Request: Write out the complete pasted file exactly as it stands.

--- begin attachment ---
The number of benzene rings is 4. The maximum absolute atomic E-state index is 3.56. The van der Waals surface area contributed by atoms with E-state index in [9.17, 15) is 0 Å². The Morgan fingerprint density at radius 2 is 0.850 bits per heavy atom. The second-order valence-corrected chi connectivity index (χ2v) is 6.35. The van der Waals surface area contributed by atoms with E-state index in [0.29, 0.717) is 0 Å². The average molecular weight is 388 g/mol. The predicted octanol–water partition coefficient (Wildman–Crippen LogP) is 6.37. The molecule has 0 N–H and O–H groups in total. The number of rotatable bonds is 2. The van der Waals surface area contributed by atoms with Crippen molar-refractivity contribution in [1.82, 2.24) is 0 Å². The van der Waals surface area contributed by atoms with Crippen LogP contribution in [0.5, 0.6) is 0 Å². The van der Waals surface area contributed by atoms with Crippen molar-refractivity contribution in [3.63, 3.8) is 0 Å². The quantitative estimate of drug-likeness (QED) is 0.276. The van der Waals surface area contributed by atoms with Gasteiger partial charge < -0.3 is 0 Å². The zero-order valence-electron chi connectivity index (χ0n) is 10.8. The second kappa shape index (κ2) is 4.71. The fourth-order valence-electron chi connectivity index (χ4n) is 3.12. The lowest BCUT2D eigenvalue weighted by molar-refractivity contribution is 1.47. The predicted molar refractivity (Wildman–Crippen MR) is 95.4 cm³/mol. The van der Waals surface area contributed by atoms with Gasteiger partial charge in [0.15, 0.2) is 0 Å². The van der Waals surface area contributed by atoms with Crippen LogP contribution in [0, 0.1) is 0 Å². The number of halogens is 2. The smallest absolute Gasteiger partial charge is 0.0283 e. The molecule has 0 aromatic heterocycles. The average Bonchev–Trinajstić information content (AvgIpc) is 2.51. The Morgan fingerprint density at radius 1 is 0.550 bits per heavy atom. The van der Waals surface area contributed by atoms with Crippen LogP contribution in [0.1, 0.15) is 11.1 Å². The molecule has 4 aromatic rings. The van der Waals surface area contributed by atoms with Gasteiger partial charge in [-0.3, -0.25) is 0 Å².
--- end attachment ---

The number of benzene rings is 4. The maximum absolute atomic E-state index is 3.56. The van der Waals surface area contributed by atoms with E-state index in [9.17, 15) is 0 Å². The Morgan fingerprint density at radius 2 is 0.850 bits per heavy atom. The second-order valence-corrected chi connectivity index (χ2v) is 6.35. The van der Waals surface area contributed by atoms with E-state index in [0.29, 0.717) is 0 Å². The average molecular weight is 388 g/mol. The predicted octanol–water partition coefficient (Wildman–Crippen LogP) is 6.37. The molecule has 0 N–H and O–H groups in total. The number of rotatable bonds is 2. The van der Waals surface area contributed by atoms with Crippen molar-refractivity contribution in [1.82, 2.24) is 0 Å². The van der Waals surface area contributed by atoms with Crippen LogP contribution in [0.5, 0.6) is 0 Å². The van der Waals surface area contributed by atoms with Crippen molar-refractivity contribution in [3.63, 3.8) is 0 Å². The quantitative estimate of drug-likeness (QED) is 0.276. The van der Waals surface area contributed by atoms with Gasteiger partial charge < -0.3 is 0 Å². The zero-order valence-electron chi connectivity index (χ0n) is 10.8. The second kappa shape index (κ2) is 4.71. The fourth-order valence-electron chi connectivity index (χ4n) is 3.12. The lowest BCUT2D eigenvalue weighted by molar-refractivity contribution is 1.47. The predicted molar refractivity (Wildman–Crippen MR) is 95.4 cm³/mol. The van der Waals surface area contributed by atoms with Gasteiger partial charge in [0.15, 0.2) is 0 Å². The van der Waals surface area contributed by atoms with Crippen LogP contribution in [0, 0.1) is 0 Å². The number of halogens is 2. The smallest absolute Gasteiger partial charge is 0.0283 e. The molecule has 0 aromatic heterocycles. The average Bonchev–Trinajstić information content (AvgIpc) is 2.51. The Morgan fingerprint density at radius 1 is 0.550 bits per heavy atom. The van der Waals surface area contributed by atoms with Crippen LogP contribution in [0.1, 0.15) is 11.1 Å². The molecule has 4 aromatic rings. The van der Waals surface area contributed by atoms with Gasteiger partial charge in [-0.3, -0.25) is 0 Å².